This blog began in 2005.
This blog is more of a reference site than a running commentary.* For news & quick comments, Follow me on Twitter.
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With these selected posts...
Things you need to know about pandemic influenza
-- World Health Organization
» Flu pandemics recur.
» All countries will be affected.
» Expect widespread illness.
» Medical supplies will be inadequate.
» Expect great disruptions.
emergency food units
Federal - State - YOU
Because a pandemic affects many people in many places at once, federal governments can only provide limited local help. They'll do all they can. But that won't be enough.
Why waiting till the last minute to prepare is dangerous
Why be vulnerable?
Latex gloves & sanitizers
for infection control
Why all the talk about a "three-day supply?"
A pandemic likely would last more than a year, coming in multi-week waves. Obviously, a three-day "disaster kit" is not sufficient.
What do you do on the fourth day of a "three-day supply?"
"Stockpiling" is not a dirty word
Stockpiling can help reduce the spread of a pandemic flu. We need more of it.
Supplier of family-sized
emergency food units
Fighting a flu pandemic from 1918-era supply shelves
In a pandemic, it doesn't matter what medical treatments we have today, if we don't have enough of them at the point and time of need.
"Just in time" versus
"Just in case"
The Wall Street Journal notes that "just-in-time" deliveries and inventories are at odds with the "just in case" rationale behind emergency preparedness planning.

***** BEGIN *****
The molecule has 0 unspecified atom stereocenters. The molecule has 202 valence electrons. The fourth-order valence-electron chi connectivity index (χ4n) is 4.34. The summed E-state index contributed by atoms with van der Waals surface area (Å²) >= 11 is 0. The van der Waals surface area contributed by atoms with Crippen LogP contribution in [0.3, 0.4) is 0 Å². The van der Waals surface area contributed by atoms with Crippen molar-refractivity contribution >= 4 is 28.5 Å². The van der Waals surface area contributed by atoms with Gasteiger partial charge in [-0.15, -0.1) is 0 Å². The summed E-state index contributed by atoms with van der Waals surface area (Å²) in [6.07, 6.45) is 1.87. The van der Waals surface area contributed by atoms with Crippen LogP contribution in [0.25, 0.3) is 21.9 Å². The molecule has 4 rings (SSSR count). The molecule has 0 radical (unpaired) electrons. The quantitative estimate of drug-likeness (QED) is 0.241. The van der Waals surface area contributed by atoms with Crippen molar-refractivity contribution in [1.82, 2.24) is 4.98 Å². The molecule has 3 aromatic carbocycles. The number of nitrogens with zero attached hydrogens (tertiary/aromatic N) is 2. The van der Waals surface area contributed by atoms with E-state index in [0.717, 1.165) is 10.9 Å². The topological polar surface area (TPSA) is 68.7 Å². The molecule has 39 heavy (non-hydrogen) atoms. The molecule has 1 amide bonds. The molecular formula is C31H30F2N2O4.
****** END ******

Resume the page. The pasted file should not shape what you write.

The world supplies my local Wal-Mart
A chain with many links has more chances for disruption.
In a pandemic, sickness is just part of the problem
Less apparent indirect consequences (ripple effects) might be widespread.
You're right, it's not 1918.
Is that good or bad?
Yes, we have modern advantages. But we also have inadequate surge capacities, complex modern systems, and changed populations.
What is Tamiflu? How does it work? Who needs it?
Tamiflu can reduce the length and severity of the flu.
Q: Should you buy a personal supply?
In the event of a major flu pandemic, who keeps the kids?
Closed schools & daycares.
Parents, what do you do?
Employers, what do you do?
Risk communication during a disease outbreak
WHO says the overriding communications goal is trust. Be candid. Acknowledge uncertainty. Avoid excessive reassurance. Trust the public's ability to handle it.
Other key posts:
PRODUCTS & SERVICES - CATEGORIES
Planning assumptions of the U.S. Pandemic Influenza Plan
10 Steps Your Business Can Take
» Add infectious diseases to contingency plans.
» Identify essential functions, personnel, and outside activities.
» Tell workers about your pandemic plan.
» Enable work-from-home.
Telecommuting - A business lifeline
As a business risk, an infectious disease attacks people, not property. Telecommuting tools help reduce personal contact, protecting people from infection. How to use
GoToMyPC, GoToMeeting, and USB flash drives.
Access your PC .. data ..
email from ANYWHERE.
A lot of my employees are out sick ... and so are yours
Running a business with 25% absenteeism. Up and down the supply chain, the same problem.
Some legal aspects of corporate pandemic planning
Can you send a sick employee home? Also:
leave policies, workers' compensation, health insurance, union agreements.
*My approach to this blog:
» It's more reference site than running commentary.
» Some posts are long -- "backgrounders" on uncommon topics.
» I may post in spurts, rather than daily -- and sometimes retroactively. I revise content, as needed.